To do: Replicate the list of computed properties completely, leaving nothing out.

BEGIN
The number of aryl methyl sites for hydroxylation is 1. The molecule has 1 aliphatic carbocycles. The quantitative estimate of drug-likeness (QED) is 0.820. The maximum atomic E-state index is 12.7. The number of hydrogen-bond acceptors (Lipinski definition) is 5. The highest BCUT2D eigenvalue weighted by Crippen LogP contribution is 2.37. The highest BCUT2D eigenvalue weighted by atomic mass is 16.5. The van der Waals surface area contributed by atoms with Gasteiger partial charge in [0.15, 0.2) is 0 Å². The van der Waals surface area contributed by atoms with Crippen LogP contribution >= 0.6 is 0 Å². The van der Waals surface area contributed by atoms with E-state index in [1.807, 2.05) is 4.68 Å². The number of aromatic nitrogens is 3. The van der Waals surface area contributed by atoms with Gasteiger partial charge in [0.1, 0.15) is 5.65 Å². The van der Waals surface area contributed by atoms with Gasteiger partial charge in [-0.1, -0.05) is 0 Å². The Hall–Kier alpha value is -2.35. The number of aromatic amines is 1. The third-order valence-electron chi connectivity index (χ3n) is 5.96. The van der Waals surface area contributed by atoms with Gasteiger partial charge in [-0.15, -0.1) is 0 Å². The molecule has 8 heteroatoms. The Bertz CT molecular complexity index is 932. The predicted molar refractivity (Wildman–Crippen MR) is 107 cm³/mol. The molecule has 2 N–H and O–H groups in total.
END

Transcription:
The number of aryl methyl sites for hydroxylation is 1. The molecule has 1 aliphatic carbocycles. The quantitative estimate of drug-likeness (QED) is 0.820. The maximum atomic E-state index is 12.7. The number of hydrogen-bond acceptors (Lipinski definition) is 5. The highest BCUT2D eigenvalue weighted by Crippen LogP contribution is 2.37. The highest BCUT2D eigenvalue weighted by atomic mass is 16.5. The van der Waals surface area contributed by atoms with Gasteiger partial charge in [0.15, 0.2) is 0 Å². The van der Waals surface area contributed by atoms with Crippen LogP contribution >= 0.6 is 0 Å². The van der Waals surface area contributed by atoms with E-state index in [1.807, 2.05) is 4.68 Å². The number of aromatic nitrogens is 3. The van der Waals surface area contributed by atoms with Gasteiger partial charge in [0.1, 0.15) is 5.65 Å². The van der Waals surface area contributed by atoms with Gasteiger partial charge in [-0.1, -0.05) is 0 Å². The Hall–Kier alpha value is -2.35. The number of aromatic amines is 1. The third-order valence-electron chi connectivity index (χ3n) is 5.96. The van der Waals surface area contributed by atoms with Gasteiger partial charge in [-0.15, -0.1) is 0 Å². The molecule has 8 heteroatoms. The Bertz CT molecular complexity index is 932. The predicted molar refractivity (Wildman–Crippen MR) is 107 cm³/mol. The molecule has 2 N–H and O–H groups in total.